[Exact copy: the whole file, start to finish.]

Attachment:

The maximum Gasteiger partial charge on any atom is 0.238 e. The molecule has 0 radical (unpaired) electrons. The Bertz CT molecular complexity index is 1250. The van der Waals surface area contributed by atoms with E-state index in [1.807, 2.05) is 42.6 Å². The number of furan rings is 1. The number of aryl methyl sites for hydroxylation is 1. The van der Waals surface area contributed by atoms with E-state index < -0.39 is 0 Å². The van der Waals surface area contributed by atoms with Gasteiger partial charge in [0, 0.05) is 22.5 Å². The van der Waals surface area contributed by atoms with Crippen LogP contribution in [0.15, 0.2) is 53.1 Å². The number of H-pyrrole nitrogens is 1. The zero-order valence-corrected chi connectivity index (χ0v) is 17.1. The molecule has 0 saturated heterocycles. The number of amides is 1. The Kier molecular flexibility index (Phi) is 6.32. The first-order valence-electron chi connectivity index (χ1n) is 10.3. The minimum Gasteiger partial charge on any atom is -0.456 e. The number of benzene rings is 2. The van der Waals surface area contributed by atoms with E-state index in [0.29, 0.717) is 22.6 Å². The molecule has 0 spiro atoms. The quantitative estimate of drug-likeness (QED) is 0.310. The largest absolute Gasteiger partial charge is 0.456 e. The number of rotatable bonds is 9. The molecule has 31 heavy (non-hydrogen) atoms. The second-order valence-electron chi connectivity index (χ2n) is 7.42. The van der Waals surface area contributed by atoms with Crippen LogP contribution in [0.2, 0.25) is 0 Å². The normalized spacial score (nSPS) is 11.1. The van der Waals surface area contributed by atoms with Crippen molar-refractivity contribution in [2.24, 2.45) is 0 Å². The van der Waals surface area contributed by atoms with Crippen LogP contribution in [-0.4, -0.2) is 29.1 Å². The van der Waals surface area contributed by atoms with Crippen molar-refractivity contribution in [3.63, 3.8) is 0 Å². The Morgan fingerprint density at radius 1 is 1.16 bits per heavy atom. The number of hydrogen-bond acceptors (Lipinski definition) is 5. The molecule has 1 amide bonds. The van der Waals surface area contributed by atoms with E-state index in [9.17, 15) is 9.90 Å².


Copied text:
The maximum Gasteiger partial charge on any atom is 0.238 e. The molecule has 0 radical (unpaired) electrons. The Bertz CT molecular complexity index is 1250. The van der Waals surface area contributed by atoms with E-state index in [1.807, 2.05) is 42.6 Å². The number of furan rings is 1. The number of aryl methyl sites for hydroxylation is 1. The van der Waals surface area contributed by atoms with E-state index < -0.39 is 0 Å². The van der Waals surface area contributed by atoms with Gasteiger partial charge in [0, 0.05) is 22.5 Å². The van der Waals surface area contributed by atoms with Crippen LogP contribution in [0.15, 0.2) is 53.1 Å². The number of H-pyrrole nitrogens is 1. The zero-order valence-corrected chi connectivity index (χ0v) is 17.1. The molecule has 0 saturated heterocycles. The number of amides is 1. The Kier molecular flexibility index (Phi) is 6.32. The first-order valence-electron chi connectivity index (χ1n) is 10.3. The minimum Gasteiger partial charge on any atom is -0.456 e. The number of benzene rings is 2. The van der Waals surface area contributed by atoms with E-state index in [0.29, 0.717) is 22.6 Å². The molecule has 0 spiro atoms. The quantitative estimate of drug-likeness (QED) is 0.310. The largest absolute Gasteiger partial charge is 0.456 e. The number of rotatable bonds is 9. The molecule has 31 heavy (non-hydrogen) atoms. The second-order valence-electron chi connectivity index (χ2n) is 7.42. The van der Waals surface area contributed by atoms with Crippen LogP contribution in [0.2, 0.25) is 0 Å². The normalized spacial score (nSPS) is 11.1. The van der Waals surface area contributed by atoms with Crippen molar-refractivity contribution in [2.24, 2.45) is 0 Å². The van der Waals surface area contributed by atoms with Crippen LogP contribution in [-0.4, -0.2) is 29.1 Å². The van der Waals surface area contributed by atoms with Crippen molar-refractivity contribution in [3.63, 3.8) is 0 Å². The Morgan fingerprint density at radius 1 is 1.16 bits per heavy atom. The number of hydrogen-bond acceptors (Lipinski definition) is 5. The molecule has 1 amide bonds. The van der Waals surface area contributed by atoms with E-state index in [9.17, 15) is 9.90 Å².